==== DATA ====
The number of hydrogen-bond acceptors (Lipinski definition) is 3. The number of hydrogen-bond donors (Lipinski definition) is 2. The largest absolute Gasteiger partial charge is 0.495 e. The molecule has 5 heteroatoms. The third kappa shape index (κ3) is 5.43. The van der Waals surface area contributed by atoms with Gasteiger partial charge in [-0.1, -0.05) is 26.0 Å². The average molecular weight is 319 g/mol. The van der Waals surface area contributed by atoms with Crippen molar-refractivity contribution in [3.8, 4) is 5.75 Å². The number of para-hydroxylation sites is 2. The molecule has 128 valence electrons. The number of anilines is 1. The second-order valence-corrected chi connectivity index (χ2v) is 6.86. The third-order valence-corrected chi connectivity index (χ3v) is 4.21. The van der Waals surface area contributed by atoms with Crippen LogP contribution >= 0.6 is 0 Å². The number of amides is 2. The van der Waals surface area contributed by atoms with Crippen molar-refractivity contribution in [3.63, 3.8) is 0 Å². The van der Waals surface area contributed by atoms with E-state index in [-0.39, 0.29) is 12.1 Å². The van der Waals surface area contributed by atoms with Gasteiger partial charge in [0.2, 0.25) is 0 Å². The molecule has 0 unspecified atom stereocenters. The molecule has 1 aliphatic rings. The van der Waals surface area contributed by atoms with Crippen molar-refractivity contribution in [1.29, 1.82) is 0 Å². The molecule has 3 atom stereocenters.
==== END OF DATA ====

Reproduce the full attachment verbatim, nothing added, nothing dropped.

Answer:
The number of hydrogen-bond acceptors (Lipinski definition) is 3. The number of hydrogen-bond donors (Lipinski definition) is 2. The largest absolute Gasteiger partial charge is 0.495 e. The molecule has 5 heteroatoms. The third kappa shape index (κ3) is 5.43. The van der Waals surface area contributed by atoms with Gasteiger partial charge in [-0.1, -0.05) is 26.0 Å². The average molecular weight is 319 g/mol. The van der Waals surface area contributed by atoms with Crippen molar-refractivity contribution in [3.8, 4) is 5.75 Å². The number of para-hydroxylation sites is 2. The molecule has 128 valence electrons. The number of anilines is 1. The second-order valence-corrected chi connectivity index (χ2v) is 6.86. The third-order valence-corrected chi connectivity index (χ3v) is 4.21. The van der Waals surface area contributed by atoms with Crippen LogP contribution >= 0.6 is 0 Å². The number of amides is 2. The van der Waals surface area contributed by atoms with Crippen molar-refractivity contribution in [3.63, 3.8) is 0 Å². The van der Waals surface area contributed by atoms with E-state index in [-0.39, 0.29) is 12.1 Å². The van der Waals surface area contributed by atoms with Gasteiger partial charge in [0.2, 0.25) is 0 Å². The molecule has 0 unspecified atom stereocenters. The molecule has 1 aliphatic rings. The van der Waals surface area contributed by atoms with Crippen molar-refractivity contribution in [1.29, 1.82) is 0 Å². The molecule has 3 atom stereocenters.